Antarctic Fungi Survive for a Year in Mars-Like Conditions on Space Station

Fungi and lichens like those living in the most extreme environments on Earth may be able to survive on Mars, according to an experiment conducted on the International Space Station. The discovery is encouraging to scientists who hope to find traces of recent — or even current — life on the Red Planet.

Researchers from the University of Tuscany harvested samples of the ultra-hardy fungi living in the frozen, dry, wind-blasted terrain of the McMurdo Dry Valleys in Antarctica, as well as similarly durable lichens from other harsh environments.

The samples were sent to the ISS and, on a sealed platform mounted outside the station, exposed to a variety of conditions, one of which was designed to imitate the thin atmosphere and heavy radiation dose of the surface of Mars.

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Amazingly, the lichens retained 60 percent of their cells after a year and a half of this maltreatment, the researcher reveal in a paper published in the journal Astrobiology. If these Terran organisms could do it, why not native Martian species?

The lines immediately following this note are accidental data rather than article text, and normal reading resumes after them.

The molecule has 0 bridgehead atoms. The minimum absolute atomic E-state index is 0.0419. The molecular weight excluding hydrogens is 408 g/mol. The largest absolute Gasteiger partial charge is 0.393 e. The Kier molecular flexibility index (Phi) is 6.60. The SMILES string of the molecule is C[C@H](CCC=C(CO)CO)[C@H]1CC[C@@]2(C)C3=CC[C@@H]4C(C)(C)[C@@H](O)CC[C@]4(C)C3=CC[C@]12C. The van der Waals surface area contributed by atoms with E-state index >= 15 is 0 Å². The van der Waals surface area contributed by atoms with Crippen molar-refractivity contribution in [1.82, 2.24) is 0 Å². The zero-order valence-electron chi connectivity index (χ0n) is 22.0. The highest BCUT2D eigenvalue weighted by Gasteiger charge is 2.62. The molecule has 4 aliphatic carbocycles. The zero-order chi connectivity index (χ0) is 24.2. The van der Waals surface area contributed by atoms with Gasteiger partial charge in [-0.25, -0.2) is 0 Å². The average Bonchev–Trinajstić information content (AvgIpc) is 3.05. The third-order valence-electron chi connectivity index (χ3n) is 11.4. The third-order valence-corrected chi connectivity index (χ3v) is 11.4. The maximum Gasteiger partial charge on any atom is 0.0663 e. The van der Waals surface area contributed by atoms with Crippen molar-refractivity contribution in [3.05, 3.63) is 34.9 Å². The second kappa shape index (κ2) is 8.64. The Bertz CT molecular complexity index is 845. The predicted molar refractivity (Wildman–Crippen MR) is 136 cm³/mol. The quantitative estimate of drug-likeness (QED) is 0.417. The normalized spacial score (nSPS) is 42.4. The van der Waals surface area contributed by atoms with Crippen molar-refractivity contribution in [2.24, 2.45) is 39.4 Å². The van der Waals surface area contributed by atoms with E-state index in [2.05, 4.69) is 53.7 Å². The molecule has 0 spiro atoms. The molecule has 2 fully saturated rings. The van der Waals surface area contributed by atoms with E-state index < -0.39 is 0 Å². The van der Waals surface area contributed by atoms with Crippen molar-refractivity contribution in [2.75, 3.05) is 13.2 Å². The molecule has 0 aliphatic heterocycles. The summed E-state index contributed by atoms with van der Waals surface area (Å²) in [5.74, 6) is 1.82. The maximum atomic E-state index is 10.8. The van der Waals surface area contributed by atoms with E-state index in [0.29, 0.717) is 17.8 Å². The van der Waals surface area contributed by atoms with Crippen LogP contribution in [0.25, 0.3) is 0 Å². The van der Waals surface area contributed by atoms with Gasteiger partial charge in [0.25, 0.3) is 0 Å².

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"The results help to assess the survival ability and long-term stability of microorganisms and bioindicators on the surface of Mars," said co-researcher Rosa de la Torre Noetzel from Spain's National Institute of Aerospace Technology, "information which becomes fundamental and relevant for future experiments centered around the search for life on the Red Planet."